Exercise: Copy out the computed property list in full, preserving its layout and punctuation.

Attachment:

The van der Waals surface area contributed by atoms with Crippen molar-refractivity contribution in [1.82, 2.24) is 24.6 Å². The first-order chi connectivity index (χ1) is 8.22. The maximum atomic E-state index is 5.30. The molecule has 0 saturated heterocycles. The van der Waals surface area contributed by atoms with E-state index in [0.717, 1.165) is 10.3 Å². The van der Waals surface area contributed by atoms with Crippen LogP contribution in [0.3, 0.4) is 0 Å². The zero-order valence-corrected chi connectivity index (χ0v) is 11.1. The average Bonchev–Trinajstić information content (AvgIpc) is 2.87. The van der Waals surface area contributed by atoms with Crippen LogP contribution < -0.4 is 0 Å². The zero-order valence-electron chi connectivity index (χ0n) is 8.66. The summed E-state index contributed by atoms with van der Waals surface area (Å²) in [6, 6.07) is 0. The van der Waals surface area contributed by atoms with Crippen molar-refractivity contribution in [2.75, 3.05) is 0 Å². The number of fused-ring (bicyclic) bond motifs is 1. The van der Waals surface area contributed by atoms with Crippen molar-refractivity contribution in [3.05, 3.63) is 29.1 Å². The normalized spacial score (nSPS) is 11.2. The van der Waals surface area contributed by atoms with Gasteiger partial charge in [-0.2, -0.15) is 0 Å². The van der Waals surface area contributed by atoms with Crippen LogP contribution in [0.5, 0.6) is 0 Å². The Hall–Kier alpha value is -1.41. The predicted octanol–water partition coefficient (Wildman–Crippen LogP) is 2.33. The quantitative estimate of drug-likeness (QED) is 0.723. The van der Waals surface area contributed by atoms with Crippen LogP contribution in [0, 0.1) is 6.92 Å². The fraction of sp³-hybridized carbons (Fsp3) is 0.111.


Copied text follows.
The van der Waals surface area contributed by atoms with Crippen molar-refractivity contribution in [1.82, 2.24) is 24.6 Å². The first-order chi connectivity index (χ1) is 8.22. The maximum atomic E-state index is 5.30. The molecule has 0 saturated heterocycles. The van der Waals surface area contributed by atoms with E-state index in [0.717, 1.165) is 10.3 Å². The van der Waals surface area contributed by atoms with Crippen LogP contribution in [0.3, 0.4) is 0 Å². The zero-order valence-corrected chi connectivity index (χ0v) is 11.1. The average Bonchev–Trinajstić information content (AvgIpc) is 2.87. The van der Waals surface area contributed by atoms with Crippen LogP contribution < -0.4 is 0 Å². The zero-order valence-electron chi connectivity index (χ0n) is 8.66. The summed E-state index contributed by atoms with van der Waals surface area (Å²) in [6, 6.07) is 0. The van der Waals surface area contributed by atoms with Crippen molar-refractivity contribution in [2.75, 3.05) is 0 Å². The number of fused-ring (bicyclic) bond motifs is 1. The van der Waals surface area contributed by atoms with Crippen molar-refractivity contribution in [3.05, 3.63) is 29.1 Å². The normalized spacial score (nSPS) is 11.2. The van der Waals surface area contributed by atoms with Gasteiger partial charge in [-0.2, -0.15) is 0 Å². The van der Waals surface area contributed by atoms with Crippen LogP contribution in [0.5, 0.6) is 0 Å². The Hall–Kier alpha value is -1.41. The predicted octanol–water partition coefficient (Wildman–Crippen LogP) is 2.33. The quantitative estimate of drug-likeness (QED) is 0.723. The van der Waals surface area contributed by atoms with Crippen LogP contribution in [0, 0.1) is 6.92 Å². The fraction of sp³-hybridized carbons (Fsp3) is 0.111.